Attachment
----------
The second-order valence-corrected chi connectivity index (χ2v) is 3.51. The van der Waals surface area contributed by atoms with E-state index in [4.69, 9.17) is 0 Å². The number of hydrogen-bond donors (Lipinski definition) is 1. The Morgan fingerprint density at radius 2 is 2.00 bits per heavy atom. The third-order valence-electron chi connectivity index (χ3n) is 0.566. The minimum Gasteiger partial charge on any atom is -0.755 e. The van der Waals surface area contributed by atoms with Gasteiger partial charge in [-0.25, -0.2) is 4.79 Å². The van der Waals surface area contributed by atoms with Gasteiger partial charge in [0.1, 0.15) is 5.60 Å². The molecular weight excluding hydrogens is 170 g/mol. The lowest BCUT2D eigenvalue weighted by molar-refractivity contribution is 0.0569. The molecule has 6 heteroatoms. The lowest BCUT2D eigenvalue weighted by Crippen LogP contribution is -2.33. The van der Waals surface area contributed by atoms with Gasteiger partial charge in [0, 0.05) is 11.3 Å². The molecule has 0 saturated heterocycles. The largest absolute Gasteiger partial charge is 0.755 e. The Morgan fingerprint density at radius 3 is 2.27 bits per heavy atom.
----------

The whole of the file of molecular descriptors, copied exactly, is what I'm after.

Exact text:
The second-order valence-corrected chi connectivity index (χ2v) is 3.51. The van der Waals surface area contributed by atoms with E-state index in [4.69, 9.17) is 0 Å². The number of hydrogen-bond donors (Lipinski definition) is 1. The Morgan fingerprint density at radius 2 is 2.00 bits per heavy atom. The third-order valence-electron chi connectivity index (χ3n) is 0.566. The minimum Gasteiger partial charge on any atom is -0.755 e. The van der Waals surface area contributed by atoms with Gasteiger partial charge in [-0.25, -0.2) is 4.79 Å². The van der Waals surface area contributed by atoms with Gasteiger partial charge in [0.1, 0.15) is 5.60 Å². The molecular weight excluding hydrogens is 170 g/mol. The lowest BCUT2D eigenvalue weighted by molar-refractivity contribution is 0.0569. The molecule has 6 heteroatoms. The lowest BCUT2D eigenvalue weighted by Crippen LogP contribution is -2.33. The van der Waals surface area contributed by atoms with Gasteiger partial charge in [0, 0.05) is 11.3 Å². The molecule has 0 saturated heterocycles. The largest absolute Gasteiger partial charge is 0.755 e. The Morgan fingerprint density at radius 3 is 2.27 bits per heavy atom.